Double T

git worktrees: how to use them and why you should

Have you ever cloned a repo twice because you wanted to switch branches without messing up the state of your current branch?
git worktree is the best git command you haven't heard of.

From the Git Manual (git help worktree):

In its simplest form, git worktree add <path> automatically creates a new branch whose name is the final component of <path>, which is convenient if you plan to work on a new topic. For instance, git worktree add ../hotfix creates new branch hotfix and checks it out at path ../hotfix. To instead work on an existing branch in a new worktree, use git worktree add <path> <branch>.

This means you can switch to a different branch without stashing or committing the changes on your current branch.

How does this work in practice?

Before cloning a repo I always create a directory for it first:

> mkdir <repo-name>

Then I clone the repo into a main subdirectory, to represent the main branch:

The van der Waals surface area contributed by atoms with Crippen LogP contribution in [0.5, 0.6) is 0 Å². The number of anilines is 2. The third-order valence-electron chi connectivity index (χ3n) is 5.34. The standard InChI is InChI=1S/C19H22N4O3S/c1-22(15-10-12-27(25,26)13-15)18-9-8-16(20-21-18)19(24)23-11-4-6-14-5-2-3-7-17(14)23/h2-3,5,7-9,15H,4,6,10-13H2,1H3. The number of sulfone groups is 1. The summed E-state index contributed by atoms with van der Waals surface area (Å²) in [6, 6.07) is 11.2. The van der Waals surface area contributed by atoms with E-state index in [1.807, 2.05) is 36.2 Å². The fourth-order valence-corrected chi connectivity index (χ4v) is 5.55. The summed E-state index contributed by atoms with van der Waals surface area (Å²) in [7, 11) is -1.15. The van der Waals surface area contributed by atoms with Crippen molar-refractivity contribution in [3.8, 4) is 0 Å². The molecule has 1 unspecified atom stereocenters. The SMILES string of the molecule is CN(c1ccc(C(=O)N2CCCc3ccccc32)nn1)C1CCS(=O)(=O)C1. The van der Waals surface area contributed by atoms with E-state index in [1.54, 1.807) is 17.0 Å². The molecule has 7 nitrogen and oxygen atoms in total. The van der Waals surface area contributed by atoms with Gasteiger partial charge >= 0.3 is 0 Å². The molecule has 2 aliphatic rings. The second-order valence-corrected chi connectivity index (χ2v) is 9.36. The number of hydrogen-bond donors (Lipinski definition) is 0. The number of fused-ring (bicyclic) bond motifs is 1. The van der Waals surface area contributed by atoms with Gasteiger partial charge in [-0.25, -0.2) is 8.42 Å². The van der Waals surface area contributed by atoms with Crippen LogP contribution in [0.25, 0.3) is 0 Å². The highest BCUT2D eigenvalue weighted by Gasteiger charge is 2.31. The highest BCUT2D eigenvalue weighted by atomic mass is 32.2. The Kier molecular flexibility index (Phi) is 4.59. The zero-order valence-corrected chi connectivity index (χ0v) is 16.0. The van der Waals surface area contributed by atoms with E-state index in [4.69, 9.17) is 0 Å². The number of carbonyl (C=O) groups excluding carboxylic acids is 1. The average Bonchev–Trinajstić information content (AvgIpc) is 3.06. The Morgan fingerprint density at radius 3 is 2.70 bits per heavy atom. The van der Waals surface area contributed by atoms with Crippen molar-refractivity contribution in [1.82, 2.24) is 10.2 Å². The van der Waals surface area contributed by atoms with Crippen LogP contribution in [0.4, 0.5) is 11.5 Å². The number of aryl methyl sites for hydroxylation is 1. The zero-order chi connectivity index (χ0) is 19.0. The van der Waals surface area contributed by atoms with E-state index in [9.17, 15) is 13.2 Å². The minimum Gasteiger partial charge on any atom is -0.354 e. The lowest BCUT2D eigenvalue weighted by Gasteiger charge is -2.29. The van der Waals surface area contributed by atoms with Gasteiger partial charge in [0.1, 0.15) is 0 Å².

> cd <repo-name>
> git clone <remote-repo> main

From there I can create additional subdirectories for all the branches I need, and easily cd between them:

> cd main
> git worktree add ../<cool-feature> <existing-branch-name>
> cd ../<cool-feature>

And when I'm done with a worktree I can remove it (tab completion supported for worktree paths):

> cd ../main
> git worktree remove ../<cool-feature>

You can find additional info in the Git Manual about other useful git worktree commands, such as:


With a utility like direnv I can create a .envrc file in the repo directory I created, making it available to each worktree subdirectory.

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